Martin Luther King, Jr. once said, “Learn a little about your past, and you may end up with a pretty nice future”. Looking back in our history was indeed the winning strategy on how the west was won in this dispute. Here are some of the historical proofs and legal basis presented by Justice Antonio T. Caprio before the Tribunal.
1. Official and unofficial maps of China from 1136 during the Song Dynasty until the end of the Qing Dynasty in 1912 show that the southernmost territory of China has always been Hainan Island, and not the areas of the Nine-Dashed Lines. On the other hand, there are various official and unofficial maps of the Philippines from 1636 until 1933 that consistently illustrate that Scarborough Shoal has always been part of the Philippines. Centuries ago, the name of Scarborough Shoal was “Panacot” according to the Murillo Velarde Map in 1734. This was published in Manila while the Philippines was still a colony of Spain. 
2. The Franciscans arrived in the Philippines in 1578. In 1695, the Coronelli Map of Southeast Asia (entitled Isloe dell’ Indie) shows the Spratlys as part of the Philippines. The map was illustrated by the Franciscan monk, Venetian Vincenzo Coronelli. The map was published in Venice in 1695. Coronellie is well-known for his accurate atlases and globes, and as the Father General of the Franciscan Order.
3. In 1899, the map “Islas Filipinas, Mapa General Observatorio de Manila” was published in Washington, D.C. by the U.S. Coast of Geodetic Survey. This old map resembles the modern Philippine map that we use today.
4. In 1898, when the Philippine Revolution was about to end in victory to end 300 years of Spanish rule, Spain secretly sold the Philippines to the United State of America under what is known as the 1898 Treaty of Paris between Spain and the United States. This agreement did not include the little islands surrounding the main islands of the country, thus another treaty was made called the 1900 Treaty of Washington.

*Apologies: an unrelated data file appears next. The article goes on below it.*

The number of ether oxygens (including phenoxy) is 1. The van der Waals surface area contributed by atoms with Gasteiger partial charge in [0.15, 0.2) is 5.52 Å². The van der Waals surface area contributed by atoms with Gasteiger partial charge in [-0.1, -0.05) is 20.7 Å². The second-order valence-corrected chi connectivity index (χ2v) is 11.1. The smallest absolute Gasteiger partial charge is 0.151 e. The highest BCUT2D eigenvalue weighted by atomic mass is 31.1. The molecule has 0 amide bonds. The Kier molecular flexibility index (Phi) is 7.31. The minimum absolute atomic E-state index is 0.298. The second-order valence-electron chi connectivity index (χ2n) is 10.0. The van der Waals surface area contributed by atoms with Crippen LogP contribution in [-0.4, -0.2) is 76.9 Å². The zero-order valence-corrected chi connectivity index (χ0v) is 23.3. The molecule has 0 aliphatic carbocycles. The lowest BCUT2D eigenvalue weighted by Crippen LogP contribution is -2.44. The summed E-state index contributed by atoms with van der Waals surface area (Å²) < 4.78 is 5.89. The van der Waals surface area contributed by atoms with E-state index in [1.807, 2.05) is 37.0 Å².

5. The Treaty of Washington entails that Spain had given to the United States “all title and claim of title, which (Spain) may have had at the time of the conclusion of the Treaty of Peace of Paris, to any and all islands belonging to the Philippine Archipelago, lying outside the lines” of the Treaty of Paris. Therefore this agreement clarifies that Spain ceded Scarborough Shoal to the United States under the 1900 Treaty of Washington (or the Treaty between Spain and the United States for Cession of Outlying Islands of the Philippines, signed November 7, 1900).
6. Additionally, Secretary Cordell Hull of the U.S. State Department mentioned in his Memorandum of July 27, 1938 to Harry Woodring, Secretary of War: “In the absence of evidence of a superior claim to Scarborough Shoal by any other government, the Department of State would interpose no objection to the proposal of the Commonwealth Government to study the possibilities of the shoal as an aid to air and ocean navigation.”
Finally, on 4 July 1946, the Treaty of Manila has been signed granting the Philippines full independence from the United States of America.
7. Scarborough Shoal was also used by the United States and the Philippine military as an impact range for their warships and warplanes from 1960s – 1980s. The International Maritime Organization of the United Nations was notified of such activities. During those years, there were no protests from any country about these activities.